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Home > Blog > Business Law > Don’t Get in Trouble for Handling Client Credit Issues

Don’t Get in Trouble for Handling Client Credit Issues


You probably know that many companies that advertise credit repair services, may not all be above board. Although some are legitimate companies, the industry is fraught with companies that promise more than what they can actually (or legally) deliver.

That’s why the law puts a lot of restrictions on the industry and numerous regulations on how they can advertise, and receive payment, from customers.

Do You Have to Follow These Laws?

But you may be a law firm—certainly a company that is legitimately authorized to help clients with credit, and a company that knows what can and what cannot legally be done, aside from being bound by your professional ethics.

So do you have to follow all those laws that apply to traditional credit repair companies, if you’re not a credit repair company—you’re a licensed attorney or law firm?

It turns out that you do, and many law firms get in trouble for just this reason.

Law Firms Must Comply

Lawyers tend to be exempt from many regulations that govern other, non-legal industries, but that’s not the case when it comes to the Credit Repair Organizations Act (CROA). The CROA does apply to legal providers.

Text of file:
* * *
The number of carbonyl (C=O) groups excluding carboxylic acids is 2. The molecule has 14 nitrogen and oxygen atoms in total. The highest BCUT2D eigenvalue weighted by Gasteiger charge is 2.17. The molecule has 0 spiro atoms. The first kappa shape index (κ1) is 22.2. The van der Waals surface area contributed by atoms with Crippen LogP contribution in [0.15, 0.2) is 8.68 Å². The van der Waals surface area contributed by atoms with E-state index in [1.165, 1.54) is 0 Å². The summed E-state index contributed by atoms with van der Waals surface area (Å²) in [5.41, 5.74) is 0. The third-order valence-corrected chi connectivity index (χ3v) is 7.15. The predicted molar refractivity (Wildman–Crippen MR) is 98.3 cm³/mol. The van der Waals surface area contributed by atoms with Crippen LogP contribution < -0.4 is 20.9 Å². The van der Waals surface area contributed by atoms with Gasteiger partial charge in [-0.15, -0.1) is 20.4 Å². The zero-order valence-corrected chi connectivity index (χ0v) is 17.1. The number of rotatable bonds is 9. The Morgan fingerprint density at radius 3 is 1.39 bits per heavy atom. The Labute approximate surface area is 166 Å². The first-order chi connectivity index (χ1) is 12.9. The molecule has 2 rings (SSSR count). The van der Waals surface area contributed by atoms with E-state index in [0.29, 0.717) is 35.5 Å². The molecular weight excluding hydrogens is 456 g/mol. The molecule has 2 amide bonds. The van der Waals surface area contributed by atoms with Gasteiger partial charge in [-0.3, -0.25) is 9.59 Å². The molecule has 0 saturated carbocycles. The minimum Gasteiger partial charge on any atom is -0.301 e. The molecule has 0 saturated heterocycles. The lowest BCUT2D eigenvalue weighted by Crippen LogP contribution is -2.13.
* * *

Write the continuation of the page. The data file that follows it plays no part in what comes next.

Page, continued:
It applies, even if a law firm doesn’t primarily do or advertise credit repair services. Or if they are handling a “legitimate” dispute related to a credit case—that is, not just “cleaning someone’s credit.” Even if fixing or improving credit is just part of a larger case, or just a “side service” offered to a client that the law firm is doing other services for, the law firm has to comply with CROA.

And while it may be distasteful for lawyers to sue other lawyers, they can and do, when lawyers handle credit related services without complying with CROA.

The CROA Agreement

A CROA-compliant agreement needs to say more than what a normal retailer agreement for legal services would.

The contract must inform the client that he or she can get a credit report, and dispute items on their own. The contract has to detail what you are doing for the client and say what the services will cost. This is difficult for many attorneys, who are used to not working on flat fee agreements. And no, if a case gets more complex, the lawyer cannot go back and require more money from the client later on.

Lawyers also cannot collect any payment until the work is actually performed, and the agreement must tell the consumer that. Whether that includes taking a retainer to be held in trust, is an open question that has not been determined-although “setup fees” or “startup fees” or similar fees made before services are performed are illegal.

The contract must say that the consumer can sue you for damages, if the firm does not perform the services under the contract.

Were you defrauded by a credit repair agency, or any other company? We can help.  Call the West Palm Beach business lawyers at The Law Offices of Larry E. Bray today.




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